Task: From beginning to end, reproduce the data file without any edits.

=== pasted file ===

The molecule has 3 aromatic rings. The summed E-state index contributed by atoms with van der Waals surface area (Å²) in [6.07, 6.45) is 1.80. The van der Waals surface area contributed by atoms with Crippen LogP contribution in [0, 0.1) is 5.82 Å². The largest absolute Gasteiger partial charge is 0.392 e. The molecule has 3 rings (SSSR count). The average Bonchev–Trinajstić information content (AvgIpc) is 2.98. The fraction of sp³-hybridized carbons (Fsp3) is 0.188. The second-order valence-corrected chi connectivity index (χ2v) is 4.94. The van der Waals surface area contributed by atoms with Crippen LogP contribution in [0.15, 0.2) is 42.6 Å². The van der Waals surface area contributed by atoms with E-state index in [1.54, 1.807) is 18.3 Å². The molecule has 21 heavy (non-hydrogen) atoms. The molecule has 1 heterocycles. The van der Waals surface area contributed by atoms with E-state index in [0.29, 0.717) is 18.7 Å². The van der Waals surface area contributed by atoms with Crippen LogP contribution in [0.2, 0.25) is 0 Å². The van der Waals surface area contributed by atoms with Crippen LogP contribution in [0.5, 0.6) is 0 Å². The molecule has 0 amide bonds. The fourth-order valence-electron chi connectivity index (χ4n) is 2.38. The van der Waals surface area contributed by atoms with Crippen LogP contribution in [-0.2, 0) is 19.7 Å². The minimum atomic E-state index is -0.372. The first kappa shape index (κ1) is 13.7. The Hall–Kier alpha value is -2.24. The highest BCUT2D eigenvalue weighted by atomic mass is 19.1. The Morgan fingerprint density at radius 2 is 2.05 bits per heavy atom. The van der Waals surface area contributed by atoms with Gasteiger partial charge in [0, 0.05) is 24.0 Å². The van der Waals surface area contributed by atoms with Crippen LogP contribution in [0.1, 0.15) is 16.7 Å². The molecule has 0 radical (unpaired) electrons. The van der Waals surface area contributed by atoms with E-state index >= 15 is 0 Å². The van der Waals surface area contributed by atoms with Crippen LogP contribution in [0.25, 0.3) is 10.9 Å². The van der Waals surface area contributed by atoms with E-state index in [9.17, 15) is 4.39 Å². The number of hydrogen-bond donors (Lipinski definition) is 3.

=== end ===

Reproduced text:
The molecule has 3 aromatic rings. The summed E-state index contributed by atoms with van der Waals surface area (Å²) in [6.07, 6.45) is 1.80. The van der Waals surface area contributed by atoms with Crippen LogP contribution in [0, 0.1) is 5.82 Å². The largest absolute Gasteiger partial charge is 0.392 e. The molecule has 3 rings (SSSR count). The average Bonchev–Trinajstić information content (AvgIpc) is 2.98. The fraction of sp³-hybridized carbons (Fsp3) is 0.188. The second-order valence-corrected chi connectivity index (χ2v) is 4.94. The van der Waals surface area contributed by atoms with Crippen LogP contribution in [0.15, 0.2) is 42.6 Å². The van der Waals surface area contributed by atoms with E-state index in [1.54, 1.807) is 18.3 Å². The molecule has 21 heavy (non-hydrogen) atoms. The molecule has 1 heterocycles. The van der Waals surface area contributed by atoms with E-state index in [0.29, 0.717) is 18.7 Å². The van der Waals surface area contributed by atoms with Crippen LogP contribution in [0.2, 0.25) is 0 Å². The van der Waals surface area contributed by atoms with Crippen LogP contribution in [0.5, 0.6) is 0 Å². The molecule has 0 amide bonds. The fourth-order valence-electron chi connectivity index (χ4n) is 2.38. The van der Waals surface area contributed by atoms with Crippen LogP contribution in [-0.2, 0) is 19.7 Å². The minimum atomic E-state index is -0.372. The first kappa shape index (κ1) is 13.7. The Hall–Kier alpha value is -2.24. The highest BCUT2D eigenvalue weighted by atomic mass is 19.1. The Morgan fingerprint density at radius 2 is 2.05 bits per heavy atom. The van der Waals surface area contributed by atoms with Gasteiger partial charge in [0, 0.05) is 24.0 Å². The van der Waals surface area contributed by atoms with Crippen LogP contribution in [0.1, 0.15) is 16.7 Å². The molecule has 0 radical (unpaired) electrons. The van der Waals surface area contributed by atoms with E-state index >= 15 is 0 Å². The van der Waals surface area contributed by atoms with Crippen LogP contribution in [0.25, 0.3) is 10.9 Å². The van der Waals surface area contributed by atoms with E-state index in [9.17, 15) is 4.39 Å². The number of hydrogen-bond donors (Lipinski definition) is 3.